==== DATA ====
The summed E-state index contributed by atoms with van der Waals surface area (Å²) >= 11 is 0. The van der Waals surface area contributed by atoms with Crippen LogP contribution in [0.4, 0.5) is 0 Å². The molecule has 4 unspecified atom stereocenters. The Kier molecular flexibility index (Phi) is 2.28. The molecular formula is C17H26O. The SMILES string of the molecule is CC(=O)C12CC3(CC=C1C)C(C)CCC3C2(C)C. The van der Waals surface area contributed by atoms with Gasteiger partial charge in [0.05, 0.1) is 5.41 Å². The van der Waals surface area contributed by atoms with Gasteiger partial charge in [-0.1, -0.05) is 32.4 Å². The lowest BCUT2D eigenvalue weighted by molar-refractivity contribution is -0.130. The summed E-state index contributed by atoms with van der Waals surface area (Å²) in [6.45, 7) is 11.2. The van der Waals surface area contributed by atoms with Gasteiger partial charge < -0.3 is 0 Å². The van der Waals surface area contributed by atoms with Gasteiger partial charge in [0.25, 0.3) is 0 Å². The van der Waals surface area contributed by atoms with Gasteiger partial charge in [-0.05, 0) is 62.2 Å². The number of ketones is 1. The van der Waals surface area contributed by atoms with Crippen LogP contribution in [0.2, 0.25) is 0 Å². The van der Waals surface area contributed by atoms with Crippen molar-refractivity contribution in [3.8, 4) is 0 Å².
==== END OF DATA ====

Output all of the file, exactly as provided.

The summed E-state index contributed by atoms with van der Waals surface area (Å²) >= 11 is 0. The van der Waals surface area contributed by atoms with Crippen LogP contribution in [0.4, 0.5) is 0 Å². The molecule has 4 unspecified atom stereocenters. The Kier molecular flexibility index (Phi) is 2.28. The molecular formula is C17H26O. The SMILES string of the molecule is CC(=O)C12CC3(CC=C1C)C(C)CCC3C2(C)C. The van der Waals surface area contributed by atoms with Gasteiger partial charge in [0.05, 0.1) is 5.41 Å². The van der Waals surface area contributed by atoms with Gasteiger partial charge in [-0.1, -0.05) is 32.4 Å². The lowest BCUT2D eigenvalue weighted by molar-refractivity contribution is -0.130. The summed E-state index contributed by atoms with van der Waals surface area (Å²) in [6.45, 7) is 11.2. The van der Waals surface area contributed by atoms with Gasteiger partial charge < -0.3 is 0 Å². The van der Waals surface area contributed by atoms with Gasteiger partial charge in [0.25, 0.3) is 0 Å². The van der Waals surface area contributed by atoms with Gasteiger partial charge in [-0.05, 0) is 62.2 Å². The number of ketones is 1. The van der Waals surface area contributed by atoms with Crippen LogP contribution in [0.2, 0.25) is 0 Å². The van der Waals surface area contributed by atoms with Crippen molar-refractivity contribution in [3.8, 4) is 0 Å².